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Della wishing her boys a merry Christmas is the episode’s last effort at inducing tears in its viewers. It’s probably successful.

This episode should also be commended for naturally fitting into the DuckTales continuity. Often holiday specials are a departure from a show’s narrative, sometimes they even feel non-canon. This one is special because it contains Dewey’s first interaction with his mother, even if she is just a child. It also brings the adult version in at the end to remind viewers she’s still out there, and in just a few episodes after this one she’ll finally return to Scrooge and her boys.

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“Last Christmas!” is heartwarming and fun without coming across as cheesy or conventional. Best of all, it doesn’t count if you’re playing Whamageddon! this year.

“Last Christmas!” is one of the best, new, Christmas specials I’ve been exposed to. Not only does it tell a fun and inventive story, it looks fantastic as well and is a supremely rewarding experience for those familiar with the original show and comics. I very much appreciate the obvious nods to Mickey’s Christmas Carol and the meticulous way the episode is crafted. So much of the resolution is hinted at early on, which is a must for any story dealing with time travel. Hopefully the writers of DuckTales return to time travel in future episodes as they appear to have a talent for handling it.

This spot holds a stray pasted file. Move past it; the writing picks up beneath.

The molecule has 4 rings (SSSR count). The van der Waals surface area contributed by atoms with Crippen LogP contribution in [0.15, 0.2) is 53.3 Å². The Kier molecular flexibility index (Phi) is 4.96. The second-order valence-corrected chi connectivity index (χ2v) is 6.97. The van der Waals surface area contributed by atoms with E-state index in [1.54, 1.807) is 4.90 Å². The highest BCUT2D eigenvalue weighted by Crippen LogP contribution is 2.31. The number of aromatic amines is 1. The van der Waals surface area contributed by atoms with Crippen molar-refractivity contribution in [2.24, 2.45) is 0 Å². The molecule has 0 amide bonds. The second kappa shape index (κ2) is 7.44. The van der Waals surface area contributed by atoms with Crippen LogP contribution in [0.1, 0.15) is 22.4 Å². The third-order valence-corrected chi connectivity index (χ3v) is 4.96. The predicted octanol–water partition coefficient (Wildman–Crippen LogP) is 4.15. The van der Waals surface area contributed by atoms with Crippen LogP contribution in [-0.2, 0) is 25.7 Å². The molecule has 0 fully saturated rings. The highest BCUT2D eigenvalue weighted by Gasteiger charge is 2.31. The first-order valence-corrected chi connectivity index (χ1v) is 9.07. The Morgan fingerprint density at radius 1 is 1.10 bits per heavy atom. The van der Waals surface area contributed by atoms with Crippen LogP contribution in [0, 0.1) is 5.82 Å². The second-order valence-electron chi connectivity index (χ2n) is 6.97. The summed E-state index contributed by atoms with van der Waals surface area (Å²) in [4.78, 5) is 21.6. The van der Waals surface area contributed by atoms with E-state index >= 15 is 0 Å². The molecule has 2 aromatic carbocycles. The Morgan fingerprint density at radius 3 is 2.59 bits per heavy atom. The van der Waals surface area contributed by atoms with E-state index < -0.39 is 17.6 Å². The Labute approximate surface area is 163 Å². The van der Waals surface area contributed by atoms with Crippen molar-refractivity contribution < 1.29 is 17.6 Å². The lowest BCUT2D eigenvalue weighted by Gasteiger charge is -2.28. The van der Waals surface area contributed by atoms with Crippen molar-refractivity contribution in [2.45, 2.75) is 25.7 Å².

If you want to catch this excellent episode of DuckTales then keep an eye on the Disney Channel. I’m sure it will be shown more than once and may even be On Demand for certain cable subscribers. It’s also available for purchase via streaming platforms and on Disney Plus. Being a relatively new Christmas special in a still-running show, it should be easy to track down. And if this write-up didn’t make it clear enough, you absolutely should track it down this Christmas and every Christmas yet to come.

In one final act of nostalgic bliss, the ending credits are done up in the same style as Mickey’s Christmas Carol.